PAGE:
On Jan. 4, the Mexican president designated former finance minister Luis Videgaray as the country’s new foreign minister, replacing Claudia Ruiz Massieu. Videgaray and Gutiérrez will be Peña Nieto’s two key associates in dealing with Trump. One Mexican official described Gutiérrez as a younger, tougher negotiator and thus better suited to represent Mexico than the soft-spoken Sada.
For San Antonio, Velasco’s departure is a setback of sorts. In the space of months he had re-established the consul general position as a high profile one in the city after a two-year vacancy. Velasco was a frequent presence at civic and cultural events, and under his colleague and fellow diplomat, Mónica del Arenal, an architect and arts director, the Instituto Cultural de México at Hemisfair has experienced a significant revival with well-curated and well-attended exhibitions and cultural events.
José Antonio Larios served as interim consul general prior to Velasco’s arrival last year and now will resume that position. Staff members at the downtown consulate building are waiting to learn whether Peña Nieto will appoint a new consul general here.
Last week Peña Nieto stated that he is channeling around $500 million to Mexican consulates in the U.S. to reinforce the protection, freedom, and rights of Mexican nationals.
San Antonio has always served as a bridge between the two countries, something that has not gone unnoticed among local leaders, several of whom reacted with concern last month after Trump proposed a 20% import tax on Mexican goods as a way for Mexico to pay for the multi-billion border wall.
According to experts, such a tariff would have negative consequences on both sides of the border, and would negatively impact Texas consumers. International Trade Administration data shows that sales to Mexico made up one-quarter of San Antonio’s $16 billion in exports in 2015. If the tariff were to become a reality, products like crude oil sold to Valero, auto parts that end up on Toyota trucks, and produce at H-E-B stores would become more expensive.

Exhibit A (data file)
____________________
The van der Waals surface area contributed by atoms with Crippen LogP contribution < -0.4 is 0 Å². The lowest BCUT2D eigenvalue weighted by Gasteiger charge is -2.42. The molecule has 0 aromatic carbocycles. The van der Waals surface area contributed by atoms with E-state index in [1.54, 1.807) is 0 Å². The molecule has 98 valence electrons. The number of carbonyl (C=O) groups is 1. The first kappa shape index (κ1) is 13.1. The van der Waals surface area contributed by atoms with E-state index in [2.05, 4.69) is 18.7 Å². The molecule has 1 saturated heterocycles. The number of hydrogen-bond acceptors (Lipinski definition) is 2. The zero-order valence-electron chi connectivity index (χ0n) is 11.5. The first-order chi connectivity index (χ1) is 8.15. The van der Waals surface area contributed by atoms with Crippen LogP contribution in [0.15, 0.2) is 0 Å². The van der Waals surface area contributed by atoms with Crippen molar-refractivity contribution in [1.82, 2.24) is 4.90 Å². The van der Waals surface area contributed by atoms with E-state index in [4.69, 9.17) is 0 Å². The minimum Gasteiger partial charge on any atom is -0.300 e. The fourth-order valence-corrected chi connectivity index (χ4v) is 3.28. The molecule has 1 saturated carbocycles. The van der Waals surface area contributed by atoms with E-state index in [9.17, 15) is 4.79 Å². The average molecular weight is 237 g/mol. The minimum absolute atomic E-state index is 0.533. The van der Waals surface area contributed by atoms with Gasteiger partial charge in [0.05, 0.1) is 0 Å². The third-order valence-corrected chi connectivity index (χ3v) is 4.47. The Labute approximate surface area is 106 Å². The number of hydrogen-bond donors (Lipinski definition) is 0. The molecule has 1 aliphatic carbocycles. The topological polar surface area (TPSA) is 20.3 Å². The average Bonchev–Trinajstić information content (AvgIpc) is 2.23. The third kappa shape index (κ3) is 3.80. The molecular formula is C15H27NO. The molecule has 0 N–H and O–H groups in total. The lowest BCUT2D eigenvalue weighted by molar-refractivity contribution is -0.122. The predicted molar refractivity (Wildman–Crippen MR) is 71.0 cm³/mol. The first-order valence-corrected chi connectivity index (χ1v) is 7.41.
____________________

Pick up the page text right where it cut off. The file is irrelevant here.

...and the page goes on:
Elected officials stressed that both countries benefit from NAFTA, an agreement initialed in San Antonio in 1992 that went into effect in 1994. On Thursday, Trump said he wants to speed up talks regarding NAFTA, calling it “a catastrophe to our country.”
“Together Canada, Mexico and the United States make up one of the most competitive and successful economic regions in the world,” stated 130 agricultural organizations in a letter sent to Trump at the end of January. “… The market integration provided by NAFTA has increased competitiveness in the face of a rapidly changing global economy. Although some important gaps in U.S. export access still remain, increased market access under NAFTA has been a windfall for U.S. farmers, ranchers and food processors. U.S. food and agriculture exports to both countries have more than quadrupled, growing from $8.9 billion in 1993 to $38.6 billion in 2015.”
Mexican government officials have said they are open to renegotiating NAFTA and will begin a series of consultations with the private sector to “guide the revision and strengthening” of the agreement, according to a statement released last week by Mexico’s Foreign Ministry. The formal consultation process with Mexico’s business community will last for 90 days.
“The consultation in Mexico begins simultaneously with the one that the United States Government will carry out internally for its own purposes,” the statement continues. “The consultation process is essential to achieve a modernization of NAFTA that serves the national interest.”
Peña Nieto has argued NAFTA negotiations must also accompany talks on other issues, including border security and immigration.
“The message is that we want to have a good integral relationship in all areas,” Videgaray told reporters in Mexico last week. “… We want to reach an agreement, but we have to be prepared for all scenarios.”